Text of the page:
Ryan Kelly solidified his place in Duke history after a career night powered the Blue Devils over Miami.
By ANDREW JONESFS Carolinas
DURHAM, N.C. — The Legend of Ryan Kelly came to life Saturday night.
In his first game back since a foot injury forced him out of the lineup on Jan. 8, the
Duke senior put on a show nobody could have seen coming. Kelly didn't even see it coming. Just last week, the
Blue Devils forward said he didn't expect to return until Tuesday's game against Virginia Tech.
But there was the veteran Blue Devil, all 6-foot-10 of him — with long arms and a patchy beard — raining 3-pointers and hitting pull-up jumpers against No. 5 Miami on Saturday. Kelly gave Duke the kind of memorable performance that creates legends as the No. 3 Blue Devils prevailed 79-76.
Granted, Kelly is not a legend, at least he wasn't prior to Saturday. But 36 points in the biggest contest of the season with the nation's eyes peering in is something folks along Tobacco Road will talk about for years.
"We were all privileged to see one of the performances of the ages, I think, by Ryan Kelly," said Duke coach Mike Krzyzewski, who is in his 33rd season at the helm. "We say
spectacular really doesn't do his performance justice. One for the ages. Probably as good a performance a Duke player has had in Cameron, especially based on the fact that he hasn't played for two months."
Plus, it was a sweet revenge game for Duke (25-4, 12-4 ACC), too. The Blue Devils dropped the first meeting by 27 points (90-63) in Coral Gables, FL, and if not for Kelly, this game was in some ways like that one. Miami (23-5, 14-2) was darn good again.
Devils' stars Mason Plumlee (12 points, five rebounds) and Seth Curry (seven points) were a combined 15 points under their season averages. Curry failed to score in the first game, and after playing just 43 hours earlier at Virginia, he had to go 38 minutes on a bad ankle and struggled.
"I was a little tired, (and) I shot the ball (poorly) today," Curry said. "I'm just glad we got the win."
So, if not for Kelly, this fabled old hall may have been quiet and the Blue Devils could have been facing a shocking possibility of finishing fifth in the ACC. Instead, Kelly's return and his performance put Duke right back into the national championship picture, regardless of where it finishes in the ACC standings and its NCAA tournament seed.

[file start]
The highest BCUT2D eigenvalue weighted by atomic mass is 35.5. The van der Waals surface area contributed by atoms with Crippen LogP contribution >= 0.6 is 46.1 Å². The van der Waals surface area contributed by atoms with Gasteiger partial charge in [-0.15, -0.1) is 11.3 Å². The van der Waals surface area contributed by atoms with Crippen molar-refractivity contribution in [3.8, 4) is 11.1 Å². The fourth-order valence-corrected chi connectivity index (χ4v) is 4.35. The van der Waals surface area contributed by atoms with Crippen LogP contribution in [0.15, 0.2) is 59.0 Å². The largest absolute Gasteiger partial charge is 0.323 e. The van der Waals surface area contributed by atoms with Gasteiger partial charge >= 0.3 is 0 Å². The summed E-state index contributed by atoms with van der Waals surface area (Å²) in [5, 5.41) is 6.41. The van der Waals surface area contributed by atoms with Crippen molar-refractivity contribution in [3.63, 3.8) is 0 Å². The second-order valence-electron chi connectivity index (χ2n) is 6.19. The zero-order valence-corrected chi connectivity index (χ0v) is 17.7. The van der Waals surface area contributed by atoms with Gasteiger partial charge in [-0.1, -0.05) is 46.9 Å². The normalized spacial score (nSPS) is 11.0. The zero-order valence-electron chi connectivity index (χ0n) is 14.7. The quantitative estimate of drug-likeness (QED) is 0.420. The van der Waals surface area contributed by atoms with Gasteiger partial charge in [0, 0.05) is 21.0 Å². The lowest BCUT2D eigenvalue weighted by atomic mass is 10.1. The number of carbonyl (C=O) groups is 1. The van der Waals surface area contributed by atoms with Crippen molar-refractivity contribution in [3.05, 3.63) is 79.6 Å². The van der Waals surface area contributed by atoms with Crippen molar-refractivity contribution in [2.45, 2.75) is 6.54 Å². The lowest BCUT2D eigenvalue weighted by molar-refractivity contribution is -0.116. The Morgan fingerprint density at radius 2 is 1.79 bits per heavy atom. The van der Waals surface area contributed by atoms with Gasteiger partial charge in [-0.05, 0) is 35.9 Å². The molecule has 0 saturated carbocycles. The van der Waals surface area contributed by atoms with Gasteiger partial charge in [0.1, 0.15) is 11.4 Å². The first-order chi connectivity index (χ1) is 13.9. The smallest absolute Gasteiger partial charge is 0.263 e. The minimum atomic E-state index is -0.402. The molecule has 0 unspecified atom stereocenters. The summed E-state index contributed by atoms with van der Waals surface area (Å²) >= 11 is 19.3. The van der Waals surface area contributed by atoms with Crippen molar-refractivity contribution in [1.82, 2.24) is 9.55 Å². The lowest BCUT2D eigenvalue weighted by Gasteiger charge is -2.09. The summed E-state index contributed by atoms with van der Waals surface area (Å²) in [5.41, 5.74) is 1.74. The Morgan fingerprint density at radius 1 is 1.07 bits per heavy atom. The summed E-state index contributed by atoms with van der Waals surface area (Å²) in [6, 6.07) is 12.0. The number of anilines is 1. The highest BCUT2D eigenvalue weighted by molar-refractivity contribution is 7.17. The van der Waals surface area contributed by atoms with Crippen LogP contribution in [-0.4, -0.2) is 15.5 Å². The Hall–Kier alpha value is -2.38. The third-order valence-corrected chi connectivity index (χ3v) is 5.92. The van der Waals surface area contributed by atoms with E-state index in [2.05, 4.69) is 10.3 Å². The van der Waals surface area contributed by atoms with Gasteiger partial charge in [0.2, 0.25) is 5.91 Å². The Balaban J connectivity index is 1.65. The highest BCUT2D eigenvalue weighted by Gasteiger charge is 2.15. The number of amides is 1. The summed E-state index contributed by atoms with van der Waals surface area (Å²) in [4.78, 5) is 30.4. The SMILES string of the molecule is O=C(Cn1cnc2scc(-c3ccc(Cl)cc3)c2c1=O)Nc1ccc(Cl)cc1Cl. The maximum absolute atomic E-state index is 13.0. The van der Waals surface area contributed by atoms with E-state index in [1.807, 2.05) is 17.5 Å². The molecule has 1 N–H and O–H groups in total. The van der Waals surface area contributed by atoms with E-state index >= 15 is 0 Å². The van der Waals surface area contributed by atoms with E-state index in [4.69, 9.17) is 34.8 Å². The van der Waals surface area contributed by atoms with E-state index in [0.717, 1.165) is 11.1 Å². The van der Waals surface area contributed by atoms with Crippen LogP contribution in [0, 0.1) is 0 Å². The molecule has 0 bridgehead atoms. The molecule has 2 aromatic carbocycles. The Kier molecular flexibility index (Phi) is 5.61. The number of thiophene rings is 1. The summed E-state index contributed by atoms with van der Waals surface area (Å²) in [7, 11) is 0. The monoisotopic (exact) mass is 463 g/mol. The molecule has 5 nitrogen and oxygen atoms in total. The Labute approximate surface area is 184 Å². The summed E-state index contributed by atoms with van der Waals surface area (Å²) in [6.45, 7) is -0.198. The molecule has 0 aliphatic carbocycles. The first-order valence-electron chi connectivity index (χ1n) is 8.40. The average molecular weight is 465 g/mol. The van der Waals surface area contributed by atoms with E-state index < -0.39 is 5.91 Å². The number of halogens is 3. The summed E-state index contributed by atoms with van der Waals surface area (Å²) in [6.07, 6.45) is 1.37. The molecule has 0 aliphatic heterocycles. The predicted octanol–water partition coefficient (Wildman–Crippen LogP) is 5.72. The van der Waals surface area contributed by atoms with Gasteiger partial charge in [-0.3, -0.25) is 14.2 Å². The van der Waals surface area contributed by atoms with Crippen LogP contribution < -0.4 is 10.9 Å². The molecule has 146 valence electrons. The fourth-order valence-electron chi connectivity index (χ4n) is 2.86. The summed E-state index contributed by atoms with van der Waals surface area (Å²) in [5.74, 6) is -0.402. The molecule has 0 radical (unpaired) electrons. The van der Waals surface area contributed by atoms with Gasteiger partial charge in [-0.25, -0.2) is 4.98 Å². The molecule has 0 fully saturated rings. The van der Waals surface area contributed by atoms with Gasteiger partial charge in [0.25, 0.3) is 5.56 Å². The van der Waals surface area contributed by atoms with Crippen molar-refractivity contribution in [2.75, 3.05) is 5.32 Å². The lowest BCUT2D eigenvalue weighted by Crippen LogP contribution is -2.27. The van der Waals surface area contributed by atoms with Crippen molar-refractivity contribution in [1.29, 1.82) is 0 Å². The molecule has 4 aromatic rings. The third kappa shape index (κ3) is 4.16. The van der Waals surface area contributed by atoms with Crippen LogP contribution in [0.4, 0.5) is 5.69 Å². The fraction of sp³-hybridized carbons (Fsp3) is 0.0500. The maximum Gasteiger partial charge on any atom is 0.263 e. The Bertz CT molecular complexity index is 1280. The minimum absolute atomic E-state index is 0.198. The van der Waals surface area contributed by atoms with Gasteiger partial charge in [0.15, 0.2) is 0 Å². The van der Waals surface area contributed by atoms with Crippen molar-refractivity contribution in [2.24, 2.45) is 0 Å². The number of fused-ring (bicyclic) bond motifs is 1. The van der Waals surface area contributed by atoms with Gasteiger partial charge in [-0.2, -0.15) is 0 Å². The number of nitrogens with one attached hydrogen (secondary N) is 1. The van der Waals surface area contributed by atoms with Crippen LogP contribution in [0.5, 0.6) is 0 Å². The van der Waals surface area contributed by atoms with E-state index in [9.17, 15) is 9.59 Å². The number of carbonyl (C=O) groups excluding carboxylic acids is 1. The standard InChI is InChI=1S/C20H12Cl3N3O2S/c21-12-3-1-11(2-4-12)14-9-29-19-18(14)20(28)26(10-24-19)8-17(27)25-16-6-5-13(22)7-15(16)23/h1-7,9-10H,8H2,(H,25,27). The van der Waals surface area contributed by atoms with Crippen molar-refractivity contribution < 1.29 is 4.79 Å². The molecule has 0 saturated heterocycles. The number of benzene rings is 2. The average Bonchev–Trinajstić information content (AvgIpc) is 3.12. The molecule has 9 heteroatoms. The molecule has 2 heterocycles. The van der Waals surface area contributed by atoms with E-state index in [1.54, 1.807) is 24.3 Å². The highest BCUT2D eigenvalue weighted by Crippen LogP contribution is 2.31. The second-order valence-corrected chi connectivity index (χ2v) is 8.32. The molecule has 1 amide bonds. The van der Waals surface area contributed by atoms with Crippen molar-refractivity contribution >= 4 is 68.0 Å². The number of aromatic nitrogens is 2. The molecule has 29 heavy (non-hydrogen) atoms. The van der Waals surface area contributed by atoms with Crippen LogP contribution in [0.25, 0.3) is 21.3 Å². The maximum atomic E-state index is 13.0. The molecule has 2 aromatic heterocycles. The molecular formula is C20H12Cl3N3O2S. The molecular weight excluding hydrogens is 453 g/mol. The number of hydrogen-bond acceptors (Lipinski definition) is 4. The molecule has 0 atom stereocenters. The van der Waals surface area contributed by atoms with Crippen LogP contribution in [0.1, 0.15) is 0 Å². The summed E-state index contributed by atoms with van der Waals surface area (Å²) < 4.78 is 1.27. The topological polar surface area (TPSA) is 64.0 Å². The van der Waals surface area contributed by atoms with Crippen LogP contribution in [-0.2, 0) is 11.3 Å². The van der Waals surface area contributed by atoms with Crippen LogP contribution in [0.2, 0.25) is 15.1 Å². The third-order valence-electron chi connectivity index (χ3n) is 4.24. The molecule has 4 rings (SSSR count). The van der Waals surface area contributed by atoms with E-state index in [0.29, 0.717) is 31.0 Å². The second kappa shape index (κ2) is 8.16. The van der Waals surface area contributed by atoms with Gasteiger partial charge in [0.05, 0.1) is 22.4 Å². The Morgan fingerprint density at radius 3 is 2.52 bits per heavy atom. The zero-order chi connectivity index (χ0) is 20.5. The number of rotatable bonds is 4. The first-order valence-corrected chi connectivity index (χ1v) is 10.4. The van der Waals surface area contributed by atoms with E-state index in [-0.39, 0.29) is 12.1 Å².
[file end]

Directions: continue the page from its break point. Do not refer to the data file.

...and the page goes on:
Plumlee said he wasn't once double-teamed by Miami, a huge difference from how Virginia defended the 6-11 senior in the 73-68 loss at Charlottesville on Thursday. Curry and freshman Rasheed Sulaimon said they felt more open on the perimeter, and Duke's bench, which wasn't very deep when Kelly went down, is a bit longer with the added experience reserves gained in Kelly's absence.
But as much as the story is that Duke is again a major national title contender, Kelly's night and all of its delicious trimmings is the soup du jour.
"I wouldn't say it was a dream, I was just trying to do whatever it took to win," said Kelly, who did made 10 of 14 field-goal attempts, including seven 3-pointers. "Today, I was taking shots ... they were going in. If they weren't I'd have played my hardest to win."
Kelly also grabbed seven rebounds, handed out an assist and picked up a pair of steals and a blocked shot. He had a full day, but that's nothing new for Kelly. He's always been a player who prides himself on executing the intangibles of the game.
He is Duke's best communicator on defense, its best defender in transition, and his length makes him a bit annoying to opposing teams that constantly struggle trying to matchup with him. Kelly is a flat-out gamer.
"Ryan will tell you he's not the fastest guy but he knows how to play his position so well," Plumlee said. "He guards well, he gets rebounds ... he's an experienced player and he knows how to play. It all helps."
Kelly, who didn't play in Thursday's loss, learned on Friday that he was starting against the Hurricanes. Krzyzewski said Kelly claimed he was well enough to play at Virginia, but he hadn't practiced so the legendary coach chose to keep him out.
The Raleigh native had reached the 20-point mark just once in 15 games this season before the injury, and his career-high before Saturday was 23 points. His new career high also matches the single-game high in the ACC this season. Virginia's Joe Harris lit up Duke just two days earlier for 36 points.
It took some grit, too. Kelly rode his last fumes of adrenalin to carry through the final seconds.
"I was tired at times out there," said Kelly, who drained 7 of 9 3-point attempts. "But I just pushed myself through it."
Curry, who has witnessed older brother Stephon Curry of the Golden State Warriors put on some amazing shooting displays, was quite impressed by his teammate.
"I don't even l know what to say," Curry said. "He went out there and hit every shot, and to have the legs to do that without playing for two months is amazing. I don't know what to say, it's something we will remember forever."